On Thursday, the NCAA passed three new rules. New entries in the rule book include the banning of wedge blocking on kickoffs, messages on eye black and tougher rules on taunting.
The first two are perfectly reasonable, but it's the third rule that could cause major problems – especially in the SEC.
The new rule, which will go into effect for the 2011 season, will change the unsportsmanlike taunting penalty to a live-ball penalty, which will result in a 15-yard penalty assessed from the spot of the foul. That means a player high-stepping to the end zone would have a penalty assessed from the point where the high-stepping started, and the points would be disallowed.
Right theory, wrong execution.
In a society that is too much “me” and not enough “we,” the NCAA is attempting to promote sportsmanship among its players and emphasize teamwork. While the potential new rule has the right foundation, it lacks the proper reasoning to warrant points coming off the scoreboard.
Nearly every other penalty in the NCAA rulebook is called because a player did something to create an unfair advantage for himself or his team. If a wide receiver pushes off and makes a spectacular touchdown catch, one can argue that he made the catch because he created an unfair advantage for himself. If a running back takes one to the house from 80 yards out, but the left tackle held on the play, the running back gained an unfair advantage. Those points should come off the scoreboard.
With unsportsmanlike penalties, however, that’s not the case. A wide receiver isn’t scoring because he’s taunting, he’s taunting because he’s scoring. That doesn’t make it right to taunt. Players should be penalized for self-aggrandizing behavior. But calling live-ball fouls on infractions that have no direct impact on the actual play is way too harsh of a penalty.
And think about this from an SEC perspective. SEC referees aren't exactly looked at as the most objective people on the planet.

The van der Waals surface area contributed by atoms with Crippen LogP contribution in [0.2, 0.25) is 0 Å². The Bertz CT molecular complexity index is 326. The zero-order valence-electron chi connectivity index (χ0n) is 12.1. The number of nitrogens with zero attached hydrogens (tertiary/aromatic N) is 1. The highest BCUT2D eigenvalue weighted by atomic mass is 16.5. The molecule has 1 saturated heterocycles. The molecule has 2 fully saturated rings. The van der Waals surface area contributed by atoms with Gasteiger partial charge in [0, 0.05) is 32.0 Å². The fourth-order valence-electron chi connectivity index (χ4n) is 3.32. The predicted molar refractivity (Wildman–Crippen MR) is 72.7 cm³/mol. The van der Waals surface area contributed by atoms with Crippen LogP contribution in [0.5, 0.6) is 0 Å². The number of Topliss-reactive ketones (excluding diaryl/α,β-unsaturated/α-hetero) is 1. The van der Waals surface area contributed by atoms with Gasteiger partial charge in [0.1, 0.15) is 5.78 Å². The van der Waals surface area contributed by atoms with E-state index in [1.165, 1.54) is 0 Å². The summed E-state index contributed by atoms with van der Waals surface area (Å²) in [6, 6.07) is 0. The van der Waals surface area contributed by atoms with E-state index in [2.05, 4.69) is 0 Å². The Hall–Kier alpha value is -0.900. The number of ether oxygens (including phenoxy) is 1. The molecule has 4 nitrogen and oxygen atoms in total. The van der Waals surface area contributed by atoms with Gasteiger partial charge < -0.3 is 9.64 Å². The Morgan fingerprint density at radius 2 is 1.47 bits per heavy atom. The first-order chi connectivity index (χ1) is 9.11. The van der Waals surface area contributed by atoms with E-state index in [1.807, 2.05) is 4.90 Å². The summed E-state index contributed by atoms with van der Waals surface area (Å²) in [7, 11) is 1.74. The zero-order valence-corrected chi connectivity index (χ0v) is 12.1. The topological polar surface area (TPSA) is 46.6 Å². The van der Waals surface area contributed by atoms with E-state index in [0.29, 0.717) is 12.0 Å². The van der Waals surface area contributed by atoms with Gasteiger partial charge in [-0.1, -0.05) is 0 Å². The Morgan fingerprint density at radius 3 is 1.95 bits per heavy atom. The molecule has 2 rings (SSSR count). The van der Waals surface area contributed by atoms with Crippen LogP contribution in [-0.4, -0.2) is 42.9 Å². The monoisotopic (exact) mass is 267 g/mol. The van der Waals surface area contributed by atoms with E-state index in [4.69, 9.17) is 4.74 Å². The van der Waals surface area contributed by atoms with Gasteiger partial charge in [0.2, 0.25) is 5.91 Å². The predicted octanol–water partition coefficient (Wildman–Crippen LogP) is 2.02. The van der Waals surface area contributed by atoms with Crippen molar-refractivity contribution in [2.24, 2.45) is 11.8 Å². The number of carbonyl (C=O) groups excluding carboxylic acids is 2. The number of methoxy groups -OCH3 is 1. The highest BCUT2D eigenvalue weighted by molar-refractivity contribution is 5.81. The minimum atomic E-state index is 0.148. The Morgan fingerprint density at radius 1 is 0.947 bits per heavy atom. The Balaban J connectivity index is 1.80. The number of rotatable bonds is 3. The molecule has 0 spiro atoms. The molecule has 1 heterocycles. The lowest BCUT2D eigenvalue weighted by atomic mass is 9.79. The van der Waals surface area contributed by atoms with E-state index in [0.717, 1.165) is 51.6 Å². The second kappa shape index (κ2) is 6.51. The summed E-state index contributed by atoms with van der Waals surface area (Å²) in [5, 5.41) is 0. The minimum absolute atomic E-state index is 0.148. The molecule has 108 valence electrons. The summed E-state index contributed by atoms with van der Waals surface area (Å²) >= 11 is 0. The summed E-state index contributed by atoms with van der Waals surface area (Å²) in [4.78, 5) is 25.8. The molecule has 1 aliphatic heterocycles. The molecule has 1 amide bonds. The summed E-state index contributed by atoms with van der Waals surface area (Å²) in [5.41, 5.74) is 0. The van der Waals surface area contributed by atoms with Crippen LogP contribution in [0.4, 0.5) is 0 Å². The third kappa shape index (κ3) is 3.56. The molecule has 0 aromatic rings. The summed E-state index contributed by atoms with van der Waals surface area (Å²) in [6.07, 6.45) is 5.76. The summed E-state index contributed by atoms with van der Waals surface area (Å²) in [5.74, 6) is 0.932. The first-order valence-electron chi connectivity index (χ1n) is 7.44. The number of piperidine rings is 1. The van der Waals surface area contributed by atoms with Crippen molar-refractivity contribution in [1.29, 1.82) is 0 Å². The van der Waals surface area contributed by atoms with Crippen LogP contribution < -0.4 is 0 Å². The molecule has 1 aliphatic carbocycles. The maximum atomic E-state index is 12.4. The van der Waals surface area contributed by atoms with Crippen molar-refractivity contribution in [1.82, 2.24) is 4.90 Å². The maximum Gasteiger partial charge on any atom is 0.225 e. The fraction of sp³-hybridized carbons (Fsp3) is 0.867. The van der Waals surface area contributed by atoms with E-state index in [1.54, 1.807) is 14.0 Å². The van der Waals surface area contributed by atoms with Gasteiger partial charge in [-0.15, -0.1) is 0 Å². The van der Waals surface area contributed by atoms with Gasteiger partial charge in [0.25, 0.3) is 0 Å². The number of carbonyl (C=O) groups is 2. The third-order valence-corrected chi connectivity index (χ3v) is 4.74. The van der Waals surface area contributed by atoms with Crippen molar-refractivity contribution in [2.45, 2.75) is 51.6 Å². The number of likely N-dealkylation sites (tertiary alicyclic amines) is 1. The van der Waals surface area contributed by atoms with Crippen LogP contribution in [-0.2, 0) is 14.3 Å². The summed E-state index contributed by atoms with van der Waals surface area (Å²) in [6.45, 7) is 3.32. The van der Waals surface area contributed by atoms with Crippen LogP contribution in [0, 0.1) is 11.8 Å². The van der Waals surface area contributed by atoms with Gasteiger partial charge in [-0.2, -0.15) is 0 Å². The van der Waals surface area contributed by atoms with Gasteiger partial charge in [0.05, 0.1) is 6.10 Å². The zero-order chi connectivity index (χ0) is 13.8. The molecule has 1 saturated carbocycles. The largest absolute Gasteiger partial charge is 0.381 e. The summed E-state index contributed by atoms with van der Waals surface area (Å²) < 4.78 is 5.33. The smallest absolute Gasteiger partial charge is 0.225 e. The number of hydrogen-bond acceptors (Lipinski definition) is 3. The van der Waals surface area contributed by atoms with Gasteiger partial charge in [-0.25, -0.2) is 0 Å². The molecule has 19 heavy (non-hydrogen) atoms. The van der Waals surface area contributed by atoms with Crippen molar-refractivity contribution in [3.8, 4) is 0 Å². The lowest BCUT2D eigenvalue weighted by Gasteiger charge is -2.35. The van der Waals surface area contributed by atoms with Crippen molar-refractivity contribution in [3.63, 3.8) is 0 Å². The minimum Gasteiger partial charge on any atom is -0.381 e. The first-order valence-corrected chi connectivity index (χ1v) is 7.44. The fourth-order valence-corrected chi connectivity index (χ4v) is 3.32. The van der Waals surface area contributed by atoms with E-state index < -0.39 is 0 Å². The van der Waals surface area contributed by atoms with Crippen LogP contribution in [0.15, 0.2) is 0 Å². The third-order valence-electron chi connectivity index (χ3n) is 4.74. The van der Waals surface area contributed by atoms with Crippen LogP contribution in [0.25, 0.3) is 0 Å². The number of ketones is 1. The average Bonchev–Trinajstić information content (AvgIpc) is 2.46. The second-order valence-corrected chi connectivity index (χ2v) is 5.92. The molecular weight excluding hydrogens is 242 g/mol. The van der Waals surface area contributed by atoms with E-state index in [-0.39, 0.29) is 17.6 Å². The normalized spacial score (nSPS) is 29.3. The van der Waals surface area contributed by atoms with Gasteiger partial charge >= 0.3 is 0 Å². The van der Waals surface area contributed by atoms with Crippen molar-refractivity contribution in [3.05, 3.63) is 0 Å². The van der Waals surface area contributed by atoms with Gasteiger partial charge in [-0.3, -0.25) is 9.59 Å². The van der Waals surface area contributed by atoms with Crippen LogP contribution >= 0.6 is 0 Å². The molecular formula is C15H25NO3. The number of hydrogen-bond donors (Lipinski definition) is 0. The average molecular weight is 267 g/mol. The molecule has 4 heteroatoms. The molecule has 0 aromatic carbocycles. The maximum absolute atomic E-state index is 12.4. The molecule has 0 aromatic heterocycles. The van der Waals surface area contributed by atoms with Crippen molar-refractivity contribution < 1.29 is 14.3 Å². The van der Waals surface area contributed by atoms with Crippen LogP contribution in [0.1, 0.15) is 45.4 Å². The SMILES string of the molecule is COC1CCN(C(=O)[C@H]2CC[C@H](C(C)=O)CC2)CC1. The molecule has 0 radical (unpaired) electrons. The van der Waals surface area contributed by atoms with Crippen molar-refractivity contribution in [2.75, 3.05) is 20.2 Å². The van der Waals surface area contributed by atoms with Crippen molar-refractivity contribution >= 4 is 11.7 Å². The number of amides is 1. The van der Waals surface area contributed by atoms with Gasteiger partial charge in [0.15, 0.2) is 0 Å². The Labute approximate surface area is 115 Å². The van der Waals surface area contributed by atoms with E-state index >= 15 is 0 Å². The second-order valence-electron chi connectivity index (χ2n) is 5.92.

Georgia got assessed a 15-yard penalty on the kickoff because A.J. Green looked at a fan after scoring the go-ahead touchdown in the final minutes vs. LSU. A couple of plays later, Charles Scott scampered 33 yards for the winning touchdown, blinked his eyes a little funny, and got an flag thrown on him. Those taunting calls had a major impact on the outcome of the game, and they were dead ball fouls. SEC officials have proven that they can't call the taunting rule properly, and now, in some instances, points could be taken off the board.
Besides, what ever happened to self-policing? You know what happens when a wide receiver high-steps to the end zone? He better buckle up his chin strap because the next time he goes over the middle, he's getting the snot knocked out of him.
The new rule puts WAY too much power in the hands of referees, who, especially in the SEC, have proven that they don't deserve that power. Taunting is stupid, selfish and immature; but it does not warrant points coming off the scoreboard.
If the NCAA wants to make a step to promote sportsmanship, great. Taunting and self-promotion have no business on the football field. There’s plenty they could do to ratchet up the punishment. They could make the taunting penalty 15 yards on the extra point AND the kickoff. Or, they could force the offending team to “go for two,” but only make it worth one point. But taking points off the scoreboard on penalties that have nothing to do with the game itself is too big of a step.
Barrett Sallee covers the SEC for www.CollegeFootballNews.com. He can be reached at firstname.lastname@example.org, or on Twitter at @BarrettSallee
Off-Season Column Archive:
Taunting Rule Goes Too Far – April 16, 2009
Memorable SEC Press Conferences – February 20, 2009
2010 Early SEC Picks, Part 2 – February 18, 2009
2010 Early SEC Picks, Part 1 – February 16, 2009
Florida Reaches For DC – February 12, 2009
Vols Go West For New DC – February 3, 2009
Early 2010 SEC Predictions – January 31, 2010
Chizik Doing It Right – January 21, 2010
Georgia's DC Debacle – January 12, 2010
SEC Bloggers: Do Over – January 8, 2010
Trouble In Baton Rouge – January 2, 2010
Meyer Calls A Reverse – December 27, 2009
Urban Meyer's SEC Legacy – December 26, 2009
End Of The Season Accountability – December 26, 2009
Ranking The SEC Bowl Games – December 18, 2009
2009 SEC Superlatives – December 13, 2009
Click here for the 2010 Three & Out archive
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